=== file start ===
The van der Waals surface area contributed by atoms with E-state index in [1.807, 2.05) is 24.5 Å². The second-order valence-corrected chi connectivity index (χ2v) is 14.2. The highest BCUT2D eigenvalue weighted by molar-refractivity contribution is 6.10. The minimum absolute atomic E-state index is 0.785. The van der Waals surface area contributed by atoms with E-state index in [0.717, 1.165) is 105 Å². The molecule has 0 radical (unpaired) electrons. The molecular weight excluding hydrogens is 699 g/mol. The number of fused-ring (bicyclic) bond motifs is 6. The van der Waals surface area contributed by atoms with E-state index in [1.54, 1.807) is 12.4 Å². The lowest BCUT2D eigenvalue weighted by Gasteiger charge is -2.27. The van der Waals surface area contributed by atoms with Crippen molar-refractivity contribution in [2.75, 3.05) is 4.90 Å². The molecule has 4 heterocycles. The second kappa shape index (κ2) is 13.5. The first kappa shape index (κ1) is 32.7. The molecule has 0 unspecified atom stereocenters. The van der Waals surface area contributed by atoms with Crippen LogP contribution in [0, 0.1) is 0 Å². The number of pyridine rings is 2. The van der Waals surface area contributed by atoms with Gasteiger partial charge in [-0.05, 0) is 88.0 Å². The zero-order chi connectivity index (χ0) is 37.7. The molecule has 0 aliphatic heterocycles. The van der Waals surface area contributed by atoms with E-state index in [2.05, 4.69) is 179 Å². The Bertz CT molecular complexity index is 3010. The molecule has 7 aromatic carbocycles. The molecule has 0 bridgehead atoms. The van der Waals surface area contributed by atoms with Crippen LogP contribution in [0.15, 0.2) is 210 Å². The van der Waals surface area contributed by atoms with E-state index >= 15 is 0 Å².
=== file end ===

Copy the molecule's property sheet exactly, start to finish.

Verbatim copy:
The van der Waals surface area contributed by atoms with E-state index in [1.807, 2.05) is 24.5 Å². The second-order valence-corrected chi connectivity index (χ2v) is 14.2. The highest BCUT2D eigenvalue weighted by molar-refractivity contribution is 6.10. The minimum absolute atomic E-state index is 0.785. The van der Waals surface area contributed by atoms with E-state index in [0.717, 1.165) is 105 Å². The molecule has 0 radical (unpaired) electrons. The molecular weight excluding hydrogens is 699 g/mol. The number of fused-ring (bicyclic) bond motifs is 6. The van der Waals surface area contributed by atoms with E-state index in [1.54, 1.807) is 12.4 Å². The lowest BCUT2D eigenvalue weighted by Gasteiger charge is -2.27. The van der Waals surface area contributed by atoms with Crippen molar-refractivity contribution in [2.75, 3.05) is 4.90 Å². The molecule has 4 heterocycles. The second kappa shape index (κ2) is 13.5. The first kappa shape index (κ1) is 32.7. The molecule has 0 unspecified atom stereocenters. The van der Waals surface area contributed by atoms with Crippen LogP contribution in [0, 0.1) is 0 Å². The number of pyridine rings is 2. The van der Waals surface area contributed by atoms with Gasteiger partial charge in [-0.05, 0) is 88.0 Å². The zero-order chi connectivity index (χ0) is 37.7. The molecule has 0 aliphatic heterocycles. The van der Waals surface area contributed by atoms with E-state index in [2.05, 4.69) is 179 Å². The Bertz CT molecular complexity index is 3010. The molecule has 7 aromatic carbocycles. The molecule has 0 bridgehead atoms. The van der Waals surface area contributed by atoms with Crippen LogP contribution in [0.15, 0.2) is 210 Å². The van der Waals surface area contributed by atoms with E-state index >= 15 is 0 Å².